Friends of the Iveagh Markets gather outside City Hall demanding action

On Monday, April 3, Dublin campaign group ‘Friends of the Iveagh Markets’ gathered outside City Hall for a protest.

About 15 people attended the protest. Photo: Nynne Lehbert

Stood with their banners, words, and vests – their message was unmistakable: fix the markets, consult the community, and, argubaly most important, act now.

“We’re here because we care about the Iveagh Markets. What’s happened over the past 20 years is disgraceful,” said Noel Fleming – one of the founders of the group, at the start of the protest.

It’s urgent

The Iveagh Markets have been closed since the 1990s, and haven’t seen a loving hand since.

Currently this case is a subject of an ongoing legal dispute between the developer and hotelier Martin Keane, Lord Iveagh and Dublin City Council. 

Kim Olin, one of the organisers, said that it’s all about time.

“The building has to be saved now,” Olin said. “It won’t make it over another winter.”

As time went on, more people came across. A man came cycling by and gave the protesters a thumbs up. Others rolled down their windows in their cars and conceded their support.

The time of the protest was not accidental. It was right up to the councilors’ monthly meeting, so the councillers had to walk by the protesters and be confronted with the message. Photo: Nynne Lehbert 

Dissatisfaction with DCC

Dublin City Council recently announced they had started works on preserving the roof of the building, but, according to Friends of the Iveagh Markets, this not enough, and they want the work to start immediately.

“Our aim as a group is to see the market stabilised. The building is in perilous danger. We’d like the work to be speeded up. The Dublin City Council allowed all this to happen. Enough is enough,” Noel Fleming said.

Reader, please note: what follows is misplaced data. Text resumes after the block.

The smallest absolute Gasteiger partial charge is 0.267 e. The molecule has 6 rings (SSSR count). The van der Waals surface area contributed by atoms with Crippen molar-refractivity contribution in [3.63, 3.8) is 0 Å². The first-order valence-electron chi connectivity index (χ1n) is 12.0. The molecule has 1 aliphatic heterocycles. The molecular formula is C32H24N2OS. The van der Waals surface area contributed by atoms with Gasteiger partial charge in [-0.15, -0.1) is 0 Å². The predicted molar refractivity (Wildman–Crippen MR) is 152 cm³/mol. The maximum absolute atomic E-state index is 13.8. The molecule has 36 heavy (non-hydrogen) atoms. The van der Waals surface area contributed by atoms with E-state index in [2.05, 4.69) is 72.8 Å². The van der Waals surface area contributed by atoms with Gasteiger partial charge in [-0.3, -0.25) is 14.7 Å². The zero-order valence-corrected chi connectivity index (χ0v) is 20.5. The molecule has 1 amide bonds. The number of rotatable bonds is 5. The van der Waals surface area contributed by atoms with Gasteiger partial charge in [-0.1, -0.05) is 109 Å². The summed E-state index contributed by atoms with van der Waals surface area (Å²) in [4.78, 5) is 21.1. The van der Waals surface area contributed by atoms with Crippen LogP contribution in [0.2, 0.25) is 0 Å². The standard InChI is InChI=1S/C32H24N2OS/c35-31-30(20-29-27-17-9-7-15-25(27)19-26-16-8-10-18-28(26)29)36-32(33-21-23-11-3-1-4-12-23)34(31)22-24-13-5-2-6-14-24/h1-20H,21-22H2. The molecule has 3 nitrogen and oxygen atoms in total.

“Dublin City Council has always had the power to intervein and do repairs or get the owner to do repairs, but they failed,” one protestor added. “They were asleep on their job, they weren’t doing what they should have done,” added one of the protesters.

The group revealed that they’ve planned other events this year around the city to spread their message. Photo: Nynne Lehbert 

For people in the Liberties, the Iveagh Markets are more than just a a marketplace. For some, it’s where they grew up, and where they have fond memories of.

One protestor in attendence, Christy Hasett described all the destructions of the building.

He attended the protest because he wishes for one thing: to get the Iveagh Markets back.

“I remember the Iveagh when I was young,” Hasett said. “I want to bring it back as it was. It was a market for the working class. It’s a historical place.”

The Liberty contacted Dublin City Council for a comment relating to the criticism, but got no comment.

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